With asset securitisation, technical experts are concentrating mainly on ensuring the Basel II credit risk provisions will have a neutral effect on the development of securitisation, which covers a range of techniques whereby banks can pool loan portfolios and issue new off-balance-sheet securities backed by a pool. Regulators were reluctant to discuss details of their progress at this stage.
The securitisation and SME lending issues have held up progress in implementing the complex Basel II capital adequacy Accord now due for implementation from late 2006. The risk-based Accord will determine how much of their assets major banks will set aside as protective capital to guard against losses from the credit, market and operational risks they face.
A meeting in mid-July of the Basel Committee on Banking Supervision, the architect of Basel II and the body that in effect regulates international banking, is expected to approve the SME lending proposals for incorporation into QIS3 – the third Basel II quantitative impact survey that the regulators hope to issue to banks on October 1.
QIS3 will seek information on how Basel II will affect banks and help regulators prepare their third Basel II consultative paper, which they plan to issue in May next year for banking industry comment. Basel supervisors hope to publish their final version of Basel II in late 2003, which will allow three years for national regulators and banks to ready themselves for the new capital adequacy regime.
The Basel Committee’s senior sub-grouping, the Capital Task Force, will meet immediately prior to the July full Committee meeting to finalise their proposals for the treatment of asset securitisation for approval by the Basel Committee. The Basel regulators then hope to issue a paper on asset securitisation along with QIS3 on October 1. They also plan to publish a non-technical update on progress with Basel II on the same date.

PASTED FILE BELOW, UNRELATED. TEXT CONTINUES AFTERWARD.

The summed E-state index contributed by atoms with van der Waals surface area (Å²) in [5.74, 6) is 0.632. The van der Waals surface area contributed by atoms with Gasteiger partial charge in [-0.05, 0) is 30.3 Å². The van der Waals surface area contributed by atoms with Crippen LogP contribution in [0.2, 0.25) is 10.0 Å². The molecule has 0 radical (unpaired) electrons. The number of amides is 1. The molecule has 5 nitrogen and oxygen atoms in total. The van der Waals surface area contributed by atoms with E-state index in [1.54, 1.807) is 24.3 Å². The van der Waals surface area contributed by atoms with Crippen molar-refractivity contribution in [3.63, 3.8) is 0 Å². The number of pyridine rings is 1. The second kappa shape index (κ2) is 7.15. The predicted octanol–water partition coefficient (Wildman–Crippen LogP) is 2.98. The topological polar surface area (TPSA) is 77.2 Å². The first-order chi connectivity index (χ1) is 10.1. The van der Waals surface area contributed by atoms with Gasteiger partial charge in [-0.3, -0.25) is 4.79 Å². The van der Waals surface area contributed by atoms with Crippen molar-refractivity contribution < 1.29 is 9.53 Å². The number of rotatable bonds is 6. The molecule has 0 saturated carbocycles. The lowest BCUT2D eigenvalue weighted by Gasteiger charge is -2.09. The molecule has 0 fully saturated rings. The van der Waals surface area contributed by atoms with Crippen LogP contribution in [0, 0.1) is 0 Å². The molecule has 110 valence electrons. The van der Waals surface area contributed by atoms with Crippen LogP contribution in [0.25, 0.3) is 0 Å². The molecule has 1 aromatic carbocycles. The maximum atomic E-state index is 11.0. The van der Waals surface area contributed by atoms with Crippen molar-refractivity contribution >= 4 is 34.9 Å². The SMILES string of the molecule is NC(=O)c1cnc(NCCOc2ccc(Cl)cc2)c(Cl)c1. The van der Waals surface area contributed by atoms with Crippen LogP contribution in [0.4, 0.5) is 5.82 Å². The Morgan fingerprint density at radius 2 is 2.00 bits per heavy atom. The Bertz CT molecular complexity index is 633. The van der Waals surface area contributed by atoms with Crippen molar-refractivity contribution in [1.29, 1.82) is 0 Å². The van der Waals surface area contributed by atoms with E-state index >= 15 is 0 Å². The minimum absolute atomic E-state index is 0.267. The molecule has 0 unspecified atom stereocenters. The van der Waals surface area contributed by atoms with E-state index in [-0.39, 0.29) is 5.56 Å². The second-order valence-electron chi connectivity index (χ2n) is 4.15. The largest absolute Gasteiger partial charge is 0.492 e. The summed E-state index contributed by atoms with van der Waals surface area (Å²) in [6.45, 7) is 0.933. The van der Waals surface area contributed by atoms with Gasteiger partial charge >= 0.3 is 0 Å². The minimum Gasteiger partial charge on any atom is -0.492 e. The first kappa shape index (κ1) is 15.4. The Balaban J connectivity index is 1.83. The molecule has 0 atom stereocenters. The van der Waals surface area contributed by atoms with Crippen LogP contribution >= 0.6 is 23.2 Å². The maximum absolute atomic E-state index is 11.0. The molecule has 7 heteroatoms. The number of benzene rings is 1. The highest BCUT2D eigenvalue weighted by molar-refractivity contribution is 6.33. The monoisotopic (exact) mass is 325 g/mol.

The Capital Task Force agreed last week in Stockholm on the proposals for treating bank lending to SMEs. Regulators said that while lending to any particular SME or individual consumer is generally riskier than lending to a large company, the pattern of SME and retail credit risk is less volatile, and therefore more predictable, than that for large corporate loans.
This is because a portfolio of loans to a large number of SMEs is likely to be more diversified than one concentrated in loans to a handful of large companies, as Basel Committee chairman William McDonough told German businessmen in May.
The lower volatility and greater diversification would validate lower capital charges because the loss rate is more stable. Capital charges are designed essentially to guard against unexpected rather than expected losses. But under Basel II banks will have to show their supervisors that they have budgeted adequately for expected losses, regulators said.
To be classed as an SME under the plans a firm must have sales or turnover of around E40 million ($39 million) or less. The downward adjustment of capital charges compared with those for lending to large corporations would range from virtually zero for firms with sales of E40 million to a maximum of 20% for firms with the lowest turnover.